## trusev1 Find all points (i.e. all x-values) between 0 and 2pi where the line tangent to the graph of y =sinx/2+cosx is horizontal 10 months ago 10 months ago

• This Question is Open
1. tkhunny

Have you considered the 1st Derivative?

2. trusev1

1st derivative would be -(cot x) (cosx/-sinx) how would I get the points from that?

3. tkhunny

If that is the correct 1st derivative, which I didn't check, you determine where it is zero.

4. trusev1

well the derivative of sinx is cosx and the derivative of any constant is always 0 and the derivative of cosx is -sinx and we know that cotx =cosx/sinx

5. trusev1

I am not sure how I would determine where it would be zero..

6. RaphaelFilgueiras

horizontal tg = 0(no variation)

7. tkhunny

No. That will not do. You need the Quotient Rule. I get the 1st Derivative as $$\dfrac{2\cos(x)+1}{(2+\cos(x))^{2}}$$. After that, simply concern yourself with the numerator being zero, unless the denominator happens to be zero in the same place.

8. tkhunny

This assumes your original expression was $$\dfrac{\sin(x)}{2+\cos(x)}$$. Was it?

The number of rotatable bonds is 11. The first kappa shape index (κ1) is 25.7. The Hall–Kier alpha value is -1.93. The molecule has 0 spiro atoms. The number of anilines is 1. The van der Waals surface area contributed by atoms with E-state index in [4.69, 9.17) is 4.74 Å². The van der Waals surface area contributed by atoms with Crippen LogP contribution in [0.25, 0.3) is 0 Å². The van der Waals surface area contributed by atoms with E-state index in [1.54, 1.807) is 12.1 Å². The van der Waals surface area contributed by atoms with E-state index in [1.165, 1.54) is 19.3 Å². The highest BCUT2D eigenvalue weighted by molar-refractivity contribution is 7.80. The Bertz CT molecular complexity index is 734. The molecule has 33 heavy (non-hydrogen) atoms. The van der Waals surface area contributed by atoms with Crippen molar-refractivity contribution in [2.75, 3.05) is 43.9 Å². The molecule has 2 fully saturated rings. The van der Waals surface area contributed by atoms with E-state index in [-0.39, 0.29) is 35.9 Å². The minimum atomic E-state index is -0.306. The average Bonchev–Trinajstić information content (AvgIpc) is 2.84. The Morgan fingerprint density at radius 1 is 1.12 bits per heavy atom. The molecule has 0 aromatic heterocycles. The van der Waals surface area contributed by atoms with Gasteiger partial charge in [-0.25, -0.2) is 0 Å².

9. RaphaelFilgueiras

|dw:1372217350005:dw|

10. trusev1

yes tkhunny that was the original equation

11. tkhunny

Then I gave the correct 1st Derivative and you should use parentheses to clarify your meaning. Remember your Order of Operations.

12. tkhunny

gtg sorry.

13. trusev1

rapahael can you still help?

14. RaphaelFilgueiras

yes

15. trusev1

so do I need to set the numerator =0

16. RaphaelFilgueiras

yes, because if the tangent line is horizontal, his angular coefficient is zero

17. trusev1

so then I end up with cosx=-1/2

18. RaphaelFilgueiras

yes

19. trusev1

so is that my only x value , -1? ( my reasoning behind that is that cos of 60degrees=1/2) so then y x value is -1?

20. RaphaelFilgueiras

|dw:1372217864898:dw|

21. RaphaelFilgueiras

pi-pi/3,pi+pi/3

22. RaphaelFilgueiras

@trusev1 get it?

23. trusev1

I get that but it is asking for the x-values that are at the line tangent is horizontal. so we got the derivative and even from your picture both those points would have the same x-value.

24. RaphaelFilgueiras

no. my figure isnt the graph of your question,it's just the trigonometric circle